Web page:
About six months ago, encrypted communication experts from Open Whisper Systems launched Signal 2.0, a call and text encryption app for iOS. Although a young communication app by industry standards, Signal managed to gain an impressive amount of recognition among those who value their online privacy. In fact, Signal has gained so much confidence from the privacy-minded group that even Edward Snowden took to Twitter earlier today to promote the app's launch on Android.
Although numerous encryption apps are currently available for both Android and iOS devices, Signal gets special credit because Open Whisper Systems publishes the app's open source code on GitHub. This means that security experts can dive into the code and find out exactly what the app does with your texts and calls in the background. With other encryption apps, you just have to trust the developers that everything is handled properly.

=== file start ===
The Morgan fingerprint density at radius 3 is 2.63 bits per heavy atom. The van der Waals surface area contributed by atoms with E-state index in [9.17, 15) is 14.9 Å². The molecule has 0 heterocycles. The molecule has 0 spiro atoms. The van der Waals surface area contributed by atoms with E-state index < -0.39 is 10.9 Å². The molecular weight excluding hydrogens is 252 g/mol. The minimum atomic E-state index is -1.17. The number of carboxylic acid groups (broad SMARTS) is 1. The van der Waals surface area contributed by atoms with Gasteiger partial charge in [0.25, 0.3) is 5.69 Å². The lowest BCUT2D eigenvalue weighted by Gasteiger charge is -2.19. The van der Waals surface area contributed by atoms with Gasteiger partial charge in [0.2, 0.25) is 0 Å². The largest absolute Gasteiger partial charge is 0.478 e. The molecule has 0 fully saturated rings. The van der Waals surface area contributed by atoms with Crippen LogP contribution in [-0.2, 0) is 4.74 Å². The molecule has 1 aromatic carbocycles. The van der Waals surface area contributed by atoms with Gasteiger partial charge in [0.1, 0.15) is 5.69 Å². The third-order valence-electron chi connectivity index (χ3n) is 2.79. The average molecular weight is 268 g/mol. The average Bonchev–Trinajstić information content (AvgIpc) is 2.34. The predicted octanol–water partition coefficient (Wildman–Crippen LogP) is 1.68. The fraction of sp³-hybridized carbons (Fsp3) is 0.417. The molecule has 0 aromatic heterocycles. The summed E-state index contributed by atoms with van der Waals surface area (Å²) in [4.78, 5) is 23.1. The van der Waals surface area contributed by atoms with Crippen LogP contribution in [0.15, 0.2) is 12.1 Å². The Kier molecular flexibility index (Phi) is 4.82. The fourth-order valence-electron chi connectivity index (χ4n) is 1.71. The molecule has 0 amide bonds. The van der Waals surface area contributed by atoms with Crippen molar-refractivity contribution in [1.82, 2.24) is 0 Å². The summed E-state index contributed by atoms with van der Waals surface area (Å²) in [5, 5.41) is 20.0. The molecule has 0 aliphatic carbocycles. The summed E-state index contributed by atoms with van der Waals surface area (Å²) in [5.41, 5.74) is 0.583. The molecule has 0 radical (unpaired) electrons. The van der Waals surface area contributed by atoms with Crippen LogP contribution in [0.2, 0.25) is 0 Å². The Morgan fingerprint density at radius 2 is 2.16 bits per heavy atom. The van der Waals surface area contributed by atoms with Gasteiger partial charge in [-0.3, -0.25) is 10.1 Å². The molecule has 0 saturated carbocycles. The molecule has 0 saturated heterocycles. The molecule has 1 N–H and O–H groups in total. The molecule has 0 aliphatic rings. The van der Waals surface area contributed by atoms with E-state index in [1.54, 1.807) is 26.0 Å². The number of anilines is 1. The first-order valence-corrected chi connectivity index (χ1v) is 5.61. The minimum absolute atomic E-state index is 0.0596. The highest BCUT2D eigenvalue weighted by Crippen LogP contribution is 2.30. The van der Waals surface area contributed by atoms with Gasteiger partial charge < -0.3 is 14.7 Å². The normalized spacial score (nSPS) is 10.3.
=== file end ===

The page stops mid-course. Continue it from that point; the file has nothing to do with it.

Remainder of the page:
Back in November 2014, Open Whisper Systems announced that it has partnered with WhatsApp to bring its TextSecure encryption protocol to the Facebook-owned instant messaging service.
Although Signal was an iOS-only affair prior to today's launch on Android, two other apps from Open Whispers - TextSecure and RedPhone - used to individually offer Signal's two main features, text and call encryption. TextSecure is now being updated with voice call support and is rebranded to Signal. RedPhone will no longer be supported and users will be prompted to install the new Signal app.
At this point, it should be noted that while an app may do a perfect job of encrypting texts and voice calls, this becomes a pointless measure if the operating system has been hacked and alters or bypasses the data encryption.
Here's what Snowden said about Signal earlier today on Twitter:
If Snowden's endorsement makes you want to use the app, you can head on over to the Google Play Store and download Signal